New online training course on seahorse population monitoring
Great news for those who want to take seahorse citizen science to the next level: We've just launched a free online training course that teaches you how to do long-term monitoring of wild seahorse populations.
Seahorse trends monitors are an important part of citizen science, as the data you collect can be used to map population and habitat changes over time, identify threats, and kickstart conservation action.
Check it out!
Featured observation: Jayakar’s Seahorse by lewis1990
Our November featured observation on iSeahorse comes from the Arabian coast of the Red Sea at Jeddah harbor. It’s a surprising place to spot a seahorse – a bustling metropolis of over 5 million and the largest port in the Red Sea.
Lewis1990 spotted this small Jayakar’s seahorse Hippocampus jayakari in shallow water while beachcombing after a storm. It marks the fourth observation of the species in iSeahorse, but we still know very little about the species. It is listed as Data Deficient on the IUCN Red List, and no direct studies have been done on this species of seahorse.
The Red Sea is the world’s northernmost tropical sea and is home to a variety of corals and other unique marine life. Observations like this help us gain a better understanding of the Red Sea and give us insight into how best to conserve it.
Thanks to Lewis for his contribution to citizen science and seahorses!
Improvements to iSeahorse
Dear iSeahorse friends,
Thanks to your feedback, we've made some improvements to iSeahorse.org! Starting tomorrow (Tuesday, Sept. 8, 2014) you'll notice a few subtle changes to the website, including:
- Social media login — you can now log into the website using Facebook or Google+
- Permalinks for individual seahorse observations — you can now share seahorse observations more easily with colleagues and friends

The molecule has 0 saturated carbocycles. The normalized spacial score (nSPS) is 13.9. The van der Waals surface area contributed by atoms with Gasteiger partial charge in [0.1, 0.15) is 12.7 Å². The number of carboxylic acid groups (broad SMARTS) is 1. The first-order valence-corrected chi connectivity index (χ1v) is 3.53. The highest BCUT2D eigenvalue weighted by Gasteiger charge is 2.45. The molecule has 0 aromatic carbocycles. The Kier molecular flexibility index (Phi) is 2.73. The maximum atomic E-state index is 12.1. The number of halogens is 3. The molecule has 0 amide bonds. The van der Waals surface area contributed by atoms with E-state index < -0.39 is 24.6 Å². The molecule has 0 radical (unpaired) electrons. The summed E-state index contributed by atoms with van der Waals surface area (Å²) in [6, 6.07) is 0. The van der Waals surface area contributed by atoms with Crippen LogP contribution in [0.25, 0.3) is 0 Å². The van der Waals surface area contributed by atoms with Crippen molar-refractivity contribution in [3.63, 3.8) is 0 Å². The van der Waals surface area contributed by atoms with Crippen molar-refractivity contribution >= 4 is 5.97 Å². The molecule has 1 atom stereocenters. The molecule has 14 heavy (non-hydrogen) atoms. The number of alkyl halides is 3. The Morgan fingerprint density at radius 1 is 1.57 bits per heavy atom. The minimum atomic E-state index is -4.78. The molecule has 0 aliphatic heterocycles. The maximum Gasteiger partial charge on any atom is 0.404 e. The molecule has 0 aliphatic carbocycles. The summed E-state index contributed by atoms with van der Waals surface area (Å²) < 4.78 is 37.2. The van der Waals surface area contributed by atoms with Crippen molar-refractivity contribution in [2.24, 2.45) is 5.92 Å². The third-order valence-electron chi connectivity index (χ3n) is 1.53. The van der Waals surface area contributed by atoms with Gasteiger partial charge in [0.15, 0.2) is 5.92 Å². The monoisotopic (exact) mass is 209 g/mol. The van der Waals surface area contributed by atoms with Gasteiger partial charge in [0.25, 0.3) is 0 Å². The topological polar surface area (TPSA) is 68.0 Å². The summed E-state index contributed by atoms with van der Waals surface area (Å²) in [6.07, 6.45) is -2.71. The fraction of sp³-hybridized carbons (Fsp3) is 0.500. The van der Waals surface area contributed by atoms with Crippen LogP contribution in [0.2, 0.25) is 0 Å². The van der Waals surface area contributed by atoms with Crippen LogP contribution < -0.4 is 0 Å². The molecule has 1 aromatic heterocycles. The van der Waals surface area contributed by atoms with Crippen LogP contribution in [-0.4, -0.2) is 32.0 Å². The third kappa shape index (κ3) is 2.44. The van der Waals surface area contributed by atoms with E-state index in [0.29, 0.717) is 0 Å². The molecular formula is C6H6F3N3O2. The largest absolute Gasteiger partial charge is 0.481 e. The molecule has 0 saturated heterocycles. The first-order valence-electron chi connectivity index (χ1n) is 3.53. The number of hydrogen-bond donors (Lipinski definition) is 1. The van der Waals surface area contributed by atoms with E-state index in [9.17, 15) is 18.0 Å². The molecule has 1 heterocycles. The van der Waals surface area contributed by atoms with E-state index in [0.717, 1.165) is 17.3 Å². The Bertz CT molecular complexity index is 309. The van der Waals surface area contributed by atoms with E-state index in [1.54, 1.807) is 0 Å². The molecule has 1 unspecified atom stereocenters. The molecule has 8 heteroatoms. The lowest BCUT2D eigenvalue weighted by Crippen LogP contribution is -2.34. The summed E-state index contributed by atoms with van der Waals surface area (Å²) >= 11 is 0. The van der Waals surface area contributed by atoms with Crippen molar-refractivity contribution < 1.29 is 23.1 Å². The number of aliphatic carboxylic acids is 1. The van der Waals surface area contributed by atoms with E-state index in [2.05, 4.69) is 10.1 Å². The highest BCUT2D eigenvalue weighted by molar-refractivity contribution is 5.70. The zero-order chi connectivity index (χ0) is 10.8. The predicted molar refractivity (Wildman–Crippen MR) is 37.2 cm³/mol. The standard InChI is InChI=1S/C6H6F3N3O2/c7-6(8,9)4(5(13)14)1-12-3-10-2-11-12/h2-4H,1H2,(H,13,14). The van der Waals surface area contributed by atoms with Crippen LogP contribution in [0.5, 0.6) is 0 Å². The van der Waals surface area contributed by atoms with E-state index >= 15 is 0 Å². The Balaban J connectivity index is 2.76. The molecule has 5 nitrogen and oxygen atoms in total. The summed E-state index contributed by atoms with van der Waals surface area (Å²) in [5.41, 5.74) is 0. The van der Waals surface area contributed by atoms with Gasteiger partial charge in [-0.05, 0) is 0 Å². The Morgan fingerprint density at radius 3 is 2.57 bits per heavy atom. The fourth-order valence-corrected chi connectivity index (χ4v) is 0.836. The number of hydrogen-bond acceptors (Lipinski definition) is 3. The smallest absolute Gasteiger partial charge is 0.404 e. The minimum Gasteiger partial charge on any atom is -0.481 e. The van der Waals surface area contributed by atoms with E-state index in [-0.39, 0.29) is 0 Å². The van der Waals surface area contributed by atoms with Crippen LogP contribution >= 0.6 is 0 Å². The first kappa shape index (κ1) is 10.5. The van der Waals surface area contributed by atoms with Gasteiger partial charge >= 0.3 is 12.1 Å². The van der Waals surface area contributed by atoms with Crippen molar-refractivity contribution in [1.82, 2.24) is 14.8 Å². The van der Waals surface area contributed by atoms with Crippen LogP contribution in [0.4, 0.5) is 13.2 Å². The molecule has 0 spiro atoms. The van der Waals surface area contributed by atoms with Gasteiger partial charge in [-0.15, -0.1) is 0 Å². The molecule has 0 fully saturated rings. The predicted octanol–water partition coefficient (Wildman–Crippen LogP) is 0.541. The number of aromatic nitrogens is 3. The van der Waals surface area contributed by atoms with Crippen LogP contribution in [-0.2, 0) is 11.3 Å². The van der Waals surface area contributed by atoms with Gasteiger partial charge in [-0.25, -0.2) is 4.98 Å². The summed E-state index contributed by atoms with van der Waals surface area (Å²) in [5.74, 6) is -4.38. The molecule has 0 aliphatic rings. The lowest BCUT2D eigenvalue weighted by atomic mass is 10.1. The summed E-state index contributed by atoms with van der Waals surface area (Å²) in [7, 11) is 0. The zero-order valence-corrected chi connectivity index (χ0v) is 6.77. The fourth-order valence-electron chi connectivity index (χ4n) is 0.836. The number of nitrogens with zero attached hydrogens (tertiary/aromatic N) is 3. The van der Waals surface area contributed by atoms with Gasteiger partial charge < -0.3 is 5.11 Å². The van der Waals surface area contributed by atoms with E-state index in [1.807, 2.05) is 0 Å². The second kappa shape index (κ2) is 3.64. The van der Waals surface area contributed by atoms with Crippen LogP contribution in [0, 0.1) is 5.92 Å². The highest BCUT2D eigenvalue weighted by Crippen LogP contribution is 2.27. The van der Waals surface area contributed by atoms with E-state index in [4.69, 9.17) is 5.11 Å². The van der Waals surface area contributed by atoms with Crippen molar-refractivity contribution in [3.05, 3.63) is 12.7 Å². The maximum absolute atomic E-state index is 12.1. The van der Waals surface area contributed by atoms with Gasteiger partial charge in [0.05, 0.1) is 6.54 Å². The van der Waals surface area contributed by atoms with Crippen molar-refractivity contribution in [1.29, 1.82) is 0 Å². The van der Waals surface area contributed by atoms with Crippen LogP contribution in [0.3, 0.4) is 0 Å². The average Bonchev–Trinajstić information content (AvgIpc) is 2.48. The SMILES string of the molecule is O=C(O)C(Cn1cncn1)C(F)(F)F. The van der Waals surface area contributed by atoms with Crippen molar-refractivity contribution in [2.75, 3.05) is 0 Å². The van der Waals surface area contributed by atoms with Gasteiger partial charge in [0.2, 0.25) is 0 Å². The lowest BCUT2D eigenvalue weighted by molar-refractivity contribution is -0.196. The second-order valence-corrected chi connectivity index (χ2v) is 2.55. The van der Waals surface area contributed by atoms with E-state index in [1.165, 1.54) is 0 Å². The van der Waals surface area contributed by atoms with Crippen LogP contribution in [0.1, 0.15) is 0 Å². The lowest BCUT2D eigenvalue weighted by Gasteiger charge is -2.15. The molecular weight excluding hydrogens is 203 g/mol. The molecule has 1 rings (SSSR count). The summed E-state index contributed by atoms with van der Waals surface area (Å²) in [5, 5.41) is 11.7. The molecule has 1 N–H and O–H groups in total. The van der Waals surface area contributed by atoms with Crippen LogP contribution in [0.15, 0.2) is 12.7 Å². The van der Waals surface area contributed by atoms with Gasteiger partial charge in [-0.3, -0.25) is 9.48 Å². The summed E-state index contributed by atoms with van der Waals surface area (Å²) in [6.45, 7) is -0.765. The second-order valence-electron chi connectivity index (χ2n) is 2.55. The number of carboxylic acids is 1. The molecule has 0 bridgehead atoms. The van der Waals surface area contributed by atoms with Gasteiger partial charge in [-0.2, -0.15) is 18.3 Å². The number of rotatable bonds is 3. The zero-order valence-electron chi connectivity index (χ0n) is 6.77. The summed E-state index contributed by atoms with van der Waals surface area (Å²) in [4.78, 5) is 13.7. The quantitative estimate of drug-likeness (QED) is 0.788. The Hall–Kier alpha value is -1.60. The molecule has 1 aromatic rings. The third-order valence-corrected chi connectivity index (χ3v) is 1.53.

- 'Research grade' and 'ID please!' markers to make navigating observations easier
- Increased data security
- Faster-loading maps and lists
...and more. This is all part of an ongoing development process to make iSeahorse as robust and user-friendly as possible. Stay tuned for even bigger changes and improvements in the coming months.
Please be advised that iSeahorse.org will be down for 1-2 hours around 7 p.m. Pacific Time this evening (Sep. 7). You'll still be able to submit your sightings via the iSeahorse project page on iNaturalist.
If you have any questions or comments, please don't hesitate to contact us at firstname.lastname@example.org.
The iSeahorse Team
Featured observation: Long-snouted Seahorse by melitab
Our latest featured observation has been contributed by melitab who was diving in the Adriatic Sea in Italy. Situated in the northeastern-most corner of the country, the coastal areas of Italy’s Fruili-Venezia Guilia region have long been the crossroads of western civilization, with ports having been utilized since pre-Roman times. Apparently in addition to being a boon for trade by humans, the area is also home to seahorses.
Melita took this great photo of the long-snout seahorse, Hippocampus guttulatus, on a dive back in March. Although the species inhabits the Mediterannean – one of the biggest diving attractions and most studied bodies of water in the world, we still know very little about how wild populations of the long-snouted seahorse are faring. The IUCN Red List of Threatened Species lists this seahorse as Data Deficient.
Along with our partners, Project Seahorse is making it a priority to ensure we have enough information to perform proper conservation assessments of all seahorse species. We are currently in the test phase of a trends monitoring program that should allow us to understand the threats facing these creatures better. If you or anyone you know dives in a particular region regularly and is interesting in contributing to this endeavor please do let us know.
Thanks to Melita for her contribution to seahorse research and conservation!!
Featured observation: Sea Pony by shamsa_alhameli
The next featured observation comes from the United Arab Emirates in the Persian Gulf. iSeahorse contributor shamsa_alhameli managed to spot a sea pony (Hippocampus fuscus) in a seagrass bed. And she managed to snap a great photo in the process!
But it wasn’t just any seagrass bed that this seahorse was found in. In fact, this seahorse has little to worry about as these waters are part of a UNESCO Biosphere Reserve – the Marawah Biosphere Reserve. Designated in 2007, the reserve is home to a wide variety of important marine habitats, including coral reefs, mangroves, unique macroalgae outcrops. The area is a crucial nursery and spawning grounds for many fish species in addition to seahorses, and is also home to endangered hawksbill and green turtles. Not to mention it’s the second largest aggregation of dugongs in the world.